Annual Report of the Town Officers of Middleborough,
Mass., for the Year 1904 (Middleborough, MA: Town of
Middleborough, 1905), p. 88.
Tribou returned to town this noon, coming from Plymouth. He was seen at the station and at first declared he knew nothing about the matter, but he later stated they were married here last Monday by Rev. E. E. Williams. He said he and his wife were at Plymouth for some days past, and that she was still there. When asked if he intended to return to Plymouth to work, he said he thought he would.

It seems that the young woman had charge of the place, Mr. and Mrs. Weld were gone and when it was decided that the time for the marriage had arrived. It is said, she requested Myles Standish, the head farmer, to hitch up a horse for them. It is also said she told him that a marriage was to take place, and on learning this he refused to hitch up the horse.

Roland Tinkham, another employee, loaned them his team to get to Rock village, at which point they could connect with steam or electric cars.

Standish, having heard of their securing a team, immediately followed the pair, and it is said he telephoned to Mrs. Weld. She returned home next day.

The Weld estate is one of the finest in town, and is situated on the Marion road, about seven miles from here.

For several years following their marriage, the Tribous resided at Clark's Island in Plymouth where Tribou found work as a farmer. By 1930, the couple appears to have reconciled with the Welds and had returned to Middleborough where they lived on Marion Road.  At the time, Tribou was employed as an estate care taker, possibly on the Weld estate. Despite the indignation and initial disapproval of the Welds, the young couple never wavered.  Kendrick Tribou and Grace Whittaker were wed for the remainder of their lives.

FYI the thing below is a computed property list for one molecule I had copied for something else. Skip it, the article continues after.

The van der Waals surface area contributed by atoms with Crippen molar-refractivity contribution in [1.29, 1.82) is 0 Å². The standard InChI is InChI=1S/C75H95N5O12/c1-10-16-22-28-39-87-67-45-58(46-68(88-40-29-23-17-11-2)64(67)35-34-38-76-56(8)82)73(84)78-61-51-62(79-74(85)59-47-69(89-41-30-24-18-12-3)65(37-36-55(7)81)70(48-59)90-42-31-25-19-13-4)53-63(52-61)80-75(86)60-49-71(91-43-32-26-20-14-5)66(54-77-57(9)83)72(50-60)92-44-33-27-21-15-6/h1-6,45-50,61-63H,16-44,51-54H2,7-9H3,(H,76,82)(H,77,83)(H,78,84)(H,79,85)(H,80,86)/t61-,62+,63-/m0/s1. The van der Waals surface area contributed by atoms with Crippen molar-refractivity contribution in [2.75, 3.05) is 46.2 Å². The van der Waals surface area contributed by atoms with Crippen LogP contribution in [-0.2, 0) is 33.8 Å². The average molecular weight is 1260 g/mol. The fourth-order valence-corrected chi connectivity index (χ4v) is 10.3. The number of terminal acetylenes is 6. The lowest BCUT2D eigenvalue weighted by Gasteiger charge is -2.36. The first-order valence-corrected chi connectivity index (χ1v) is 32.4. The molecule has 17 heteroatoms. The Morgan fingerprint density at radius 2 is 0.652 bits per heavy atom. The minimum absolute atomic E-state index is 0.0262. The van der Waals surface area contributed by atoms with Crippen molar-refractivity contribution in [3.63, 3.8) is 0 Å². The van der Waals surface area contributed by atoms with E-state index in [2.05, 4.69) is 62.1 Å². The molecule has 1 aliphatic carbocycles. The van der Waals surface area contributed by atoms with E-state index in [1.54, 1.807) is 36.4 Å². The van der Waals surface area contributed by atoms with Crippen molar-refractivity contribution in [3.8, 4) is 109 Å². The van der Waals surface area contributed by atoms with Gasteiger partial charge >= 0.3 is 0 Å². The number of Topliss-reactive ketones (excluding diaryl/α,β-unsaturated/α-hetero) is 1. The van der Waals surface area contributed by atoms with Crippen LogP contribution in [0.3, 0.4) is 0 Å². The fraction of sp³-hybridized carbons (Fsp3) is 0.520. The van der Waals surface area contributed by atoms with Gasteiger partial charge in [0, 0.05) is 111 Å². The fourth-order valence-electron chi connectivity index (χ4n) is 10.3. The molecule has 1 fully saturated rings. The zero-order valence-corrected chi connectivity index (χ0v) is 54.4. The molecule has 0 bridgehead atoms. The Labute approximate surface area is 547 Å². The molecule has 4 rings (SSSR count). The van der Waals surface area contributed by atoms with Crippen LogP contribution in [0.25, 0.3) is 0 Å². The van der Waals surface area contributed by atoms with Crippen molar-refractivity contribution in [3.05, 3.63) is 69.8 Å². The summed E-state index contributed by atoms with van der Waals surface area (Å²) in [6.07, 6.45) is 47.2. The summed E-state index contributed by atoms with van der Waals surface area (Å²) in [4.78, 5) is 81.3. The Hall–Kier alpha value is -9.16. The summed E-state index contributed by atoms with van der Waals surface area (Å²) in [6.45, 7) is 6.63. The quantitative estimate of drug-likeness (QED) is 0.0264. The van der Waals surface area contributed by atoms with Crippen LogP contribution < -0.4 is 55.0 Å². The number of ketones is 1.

Source:
Unidentified newspaper clipping, February 1, 1904, James H. Creedon scrapbook, Mddleborough Public Library.

5 comments:

Laura said...

How funny the times back then were. Very scandalous! Another great article. Thanks again.

Susan Bkakeman (Lavoie) said...

That was very interesting..My mom was a Tribou wonder if we were related ..hmmmmmmm

Anonymous said...

They went on the have a wonderful son who married a wonderful, caring woman. They had three children. There are now two great grandsons of Kendrick Harrison Tribou and two great-great grandsons.

Ed Tribou said...

This Loving couple were my Grand Parents. They Loved each other very much. I heard several versions of this but basically the article is quite accurate. My Grandmother was however disinherited and never once ever regretted her decision to marry. Sad yet very touching story to how high society looked down on the lower class. My grandparents were very loving to my Father and his family. I am so happy to have know them. I still miss them to this very day.

Anonymous said...

They were destined to be, they had a very accomplished son, Commander Kendrick H. Tribou U.S. Navy (Ret).

http://marinecorpsmars.net/USN-MC_House/USNSilent/sk_tribou_kendrick_hill.htm

Post a Comment